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History of Cash Waqfs

Having presented the legal debates concerning cash waqfs, we are now in a position to pursue our inquiry regarding the way in which these waqfs actually functioned in history. For this particular problem the most important source that we have are the so-called Cash Waqf Inspection Registers held in the Ottoman archives. There are basically two reasons why we need to refer to these Ottoman sources: First, although, as it has been made clear above, cash waqfs existed and continue to exist in many different countries, their most widespread usage was observed in the Ottoman economy. Second, we are fortunate that the Ottomans were meticulous record keepers. Consequently, the Ottoman archival sources that we have are both plentiful and incredibly detailed. With such a rich source at their disposal, historians were able to do detailed studies of the way these Ottoman waqfs had actually functioned. In the next section a summary of a recent research made on these waqfs will be presented (Çizakça, 1995). Thus the reader will be thoroughly acquainted with this institution as it had functioned in history. In the rest of the chapter information will be presented on cash waqfs existing in the rest of the Islamic world.

A typical eighteenth century Ottoman Cash Waqf Inspection Register contains the following information:


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  1. The name of the waqf and the purpose for which it was established

  2. The name of the mahalle, district, in which the endowment was registered

  3. The name of the trustee

  1. The period of time covered by the census

  2. Original capital of the waqf

  3. Later additions to the capital of the waqf either by individuals or other waqfs

  4. The balance of the new capital thus formed

  5. The return obtained from the investment of the total endowed capital at the end of the year, the so-called, murabaha fi sene-î kâmile.

  6. The purpose for which the annual return was designated, i.e., the expenditure, mesarif. This section was followed by another one called zimem which included the following information on borrowers:

  7. The names of the borrowers

  8. The amount of capital each borrower borrowed

  9. The district where the borrower lived

  10. The religious denomination of the borrowers

  11. Gender of the borrowers

It is noteworthy that these registers provide this information to us in a standard way for a period of more than 300 years. At this point it might be interesting to provide an actual waqf case from the eighteenth century. In the introduction of the document the following information is provided:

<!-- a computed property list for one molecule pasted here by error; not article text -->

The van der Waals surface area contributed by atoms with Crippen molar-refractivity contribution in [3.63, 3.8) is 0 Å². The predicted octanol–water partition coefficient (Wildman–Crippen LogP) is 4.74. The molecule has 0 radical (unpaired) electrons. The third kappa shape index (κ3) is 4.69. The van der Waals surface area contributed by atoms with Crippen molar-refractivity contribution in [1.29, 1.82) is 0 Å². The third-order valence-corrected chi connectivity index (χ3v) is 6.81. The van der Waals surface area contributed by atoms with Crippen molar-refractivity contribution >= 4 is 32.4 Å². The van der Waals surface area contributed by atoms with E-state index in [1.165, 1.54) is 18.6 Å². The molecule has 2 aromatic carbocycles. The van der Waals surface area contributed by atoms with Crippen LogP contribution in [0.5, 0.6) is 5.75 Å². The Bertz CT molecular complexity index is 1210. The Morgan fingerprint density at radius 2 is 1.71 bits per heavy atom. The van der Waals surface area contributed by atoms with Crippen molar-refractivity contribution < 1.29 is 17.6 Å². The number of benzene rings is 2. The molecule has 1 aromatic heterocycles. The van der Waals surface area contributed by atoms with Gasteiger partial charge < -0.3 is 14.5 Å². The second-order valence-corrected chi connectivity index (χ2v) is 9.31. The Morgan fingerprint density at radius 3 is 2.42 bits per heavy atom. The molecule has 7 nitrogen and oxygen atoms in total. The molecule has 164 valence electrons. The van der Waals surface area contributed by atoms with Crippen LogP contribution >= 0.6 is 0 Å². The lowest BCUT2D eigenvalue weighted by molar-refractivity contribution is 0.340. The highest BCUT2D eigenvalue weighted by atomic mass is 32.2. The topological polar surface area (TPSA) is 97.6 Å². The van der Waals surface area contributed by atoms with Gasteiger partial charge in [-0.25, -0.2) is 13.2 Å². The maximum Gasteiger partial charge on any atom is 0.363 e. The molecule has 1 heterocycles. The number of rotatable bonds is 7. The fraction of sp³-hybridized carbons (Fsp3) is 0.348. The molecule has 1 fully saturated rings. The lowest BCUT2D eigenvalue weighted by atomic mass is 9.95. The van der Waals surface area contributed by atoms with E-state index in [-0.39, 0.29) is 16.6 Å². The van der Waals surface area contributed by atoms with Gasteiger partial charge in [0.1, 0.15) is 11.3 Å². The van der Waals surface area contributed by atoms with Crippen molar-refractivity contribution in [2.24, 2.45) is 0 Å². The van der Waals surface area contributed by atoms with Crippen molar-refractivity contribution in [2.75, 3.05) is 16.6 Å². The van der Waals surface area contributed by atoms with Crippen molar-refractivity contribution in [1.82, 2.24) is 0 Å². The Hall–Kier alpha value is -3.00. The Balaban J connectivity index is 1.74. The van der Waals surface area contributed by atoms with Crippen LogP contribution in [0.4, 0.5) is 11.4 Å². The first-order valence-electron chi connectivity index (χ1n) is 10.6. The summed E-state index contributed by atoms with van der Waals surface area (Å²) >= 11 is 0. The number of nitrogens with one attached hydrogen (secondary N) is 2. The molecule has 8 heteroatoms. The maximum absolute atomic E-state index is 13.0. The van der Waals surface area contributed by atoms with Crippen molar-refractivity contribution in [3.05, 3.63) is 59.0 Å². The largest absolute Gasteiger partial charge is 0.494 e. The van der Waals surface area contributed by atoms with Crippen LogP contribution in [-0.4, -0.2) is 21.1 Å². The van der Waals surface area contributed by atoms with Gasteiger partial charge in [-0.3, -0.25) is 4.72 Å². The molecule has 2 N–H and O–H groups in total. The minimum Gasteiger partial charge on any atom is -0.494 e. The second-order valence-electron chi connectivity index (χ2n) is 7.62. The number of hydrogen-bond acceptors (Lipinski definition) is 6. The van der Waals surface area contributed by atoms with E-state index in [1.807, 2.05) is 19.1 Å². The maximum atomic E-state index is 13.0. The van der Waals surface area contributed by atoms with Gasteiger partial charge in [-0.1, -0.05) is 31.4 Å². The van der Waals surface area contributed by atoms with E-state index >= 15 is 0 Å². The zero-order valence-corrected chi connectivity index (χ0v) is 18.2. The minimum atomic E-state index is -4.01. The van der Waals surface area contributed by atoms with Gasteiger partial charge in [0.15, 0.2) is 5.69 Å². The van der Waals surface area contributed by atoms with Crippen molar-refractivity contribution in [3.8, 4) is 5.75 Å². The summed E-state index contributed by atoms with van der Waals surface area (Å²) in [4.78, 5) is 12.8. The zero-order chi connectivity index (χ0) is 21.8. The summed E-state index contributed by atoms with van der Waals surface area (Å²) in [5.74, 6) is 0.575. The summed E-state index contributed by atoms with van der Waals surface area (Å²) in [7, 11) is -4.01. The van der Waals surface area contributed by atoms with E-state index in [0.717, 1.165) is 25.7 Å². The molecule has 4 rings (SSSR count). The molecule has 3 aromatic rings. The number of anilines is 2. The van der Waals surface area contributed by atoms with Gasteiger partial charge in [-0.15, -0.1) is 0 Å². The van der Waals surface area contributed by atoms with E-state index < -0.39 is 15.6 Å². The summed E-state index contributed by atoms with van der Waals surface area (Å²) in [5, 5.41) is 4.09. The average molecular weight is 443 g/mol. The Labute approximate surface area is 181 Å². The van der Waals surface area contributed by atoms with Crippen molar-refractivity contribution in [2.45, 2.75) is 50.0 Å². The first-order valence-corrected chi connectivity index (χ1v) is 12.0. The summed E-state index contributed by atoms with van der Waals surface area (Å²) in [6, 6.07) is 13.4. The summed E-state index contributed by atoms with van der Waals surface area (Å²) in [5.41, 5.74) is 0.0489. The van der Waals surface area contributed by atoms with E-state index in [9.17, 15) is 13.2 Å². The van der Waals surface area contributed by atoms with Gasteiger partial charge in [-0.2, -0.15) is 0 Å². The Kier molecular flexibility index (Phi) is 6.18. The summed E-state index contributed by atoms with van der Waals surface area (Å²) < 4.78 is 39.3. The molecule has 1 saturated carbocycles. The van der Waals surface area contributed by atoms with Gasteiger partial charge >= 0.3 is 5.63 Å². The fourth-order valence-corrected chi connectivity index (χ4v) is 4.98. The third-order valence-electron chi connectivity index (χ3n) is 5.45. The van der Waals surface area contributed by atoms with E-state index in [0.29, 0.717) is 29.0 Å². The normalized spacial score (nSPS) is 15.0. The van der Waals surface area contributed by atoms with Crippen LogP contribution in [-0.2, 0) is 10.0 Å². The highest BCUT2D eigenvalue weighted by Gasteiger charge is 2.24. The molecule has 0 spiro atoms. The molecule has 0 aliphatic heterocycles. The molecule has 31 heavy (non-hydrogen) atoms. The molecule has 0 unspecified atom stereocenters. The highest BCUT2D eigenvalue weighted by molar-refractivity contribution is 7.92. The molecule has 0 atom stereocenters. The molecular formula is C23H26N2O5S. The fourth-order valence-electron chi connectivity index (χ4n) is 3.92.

“The account of the revenue and expenditure of the Muslim endowments for the purpose of assisting the avarız and nüzül taxes of the residents of the Orhan Ghazi district of the city of Bursa during the trusteeship of Esseyid Halil A a, the trustee of the said endowment from the beginning of the month of Muharram of the year 1200 (1785) until the end of the Zilhicce of the same year”.

This particular cash waqf was endowed with an initial capital of 2,377.5 gru . To this, the profit of the previous year was added which increased the capital to 2,544 gru . After this, we observe an interesting phenomenon. This is the observation that three other waqfs had contributed modest sums to the capital of this waqf. The implications of this will be discussed below. The first contribution, 50 gru , was provided by the waqf of Ay e Hatun for the purpose of reciting the mevlid. The second one, 85 gru , was provided by the waqf of Hatim Hatun also for the same purpose. Finally, the third contribution, 50 gru , also came from the waqf of Hatim Hatun this time for the purpose of buying candles for the Orhan Ghazi waqf. The total capital of the endowment thus increased from the original 2,377.5 gru to 2,729 gru , an addition of 351.5 gru altogether.

This enhanced capital was then distributed as credit to 20 individuals. These investments generated a return of 257.5 gru , murabaha fi sene-î kâmile, which constituted 9.4% of the capital invested. Out of the amount generated, 86.5 gru were spent to assist the payments of avarız and nüzül taxes, to recite the mevlid, to buy candles, to pay the trustee and the bookkeeper and for miscellaneous expenses. The remaining 171 gru was called the ziyade ez masraf and was added the following year to the capital of the endowment.

This, in a nutshell, is a demonstration of how a cash waqf actually functioned. To summarise: the endowed capital was distributed as credit to a number of borrowers and the return from this investment was spent for religious and social purposes. If the return exceeded the expenses, as in this particular example, the remainder was added to the original capital of the endowment the following year. Enhancement of the original capital was not limited to the addition of the previous year’s profit; it also occurred when other waqfs contributed to the waqf as well.

 

Source: Murat Cizakca, A History of Philanthropic Foundations: The Islamic World From the Seventh Century to the Present. Republished with permission.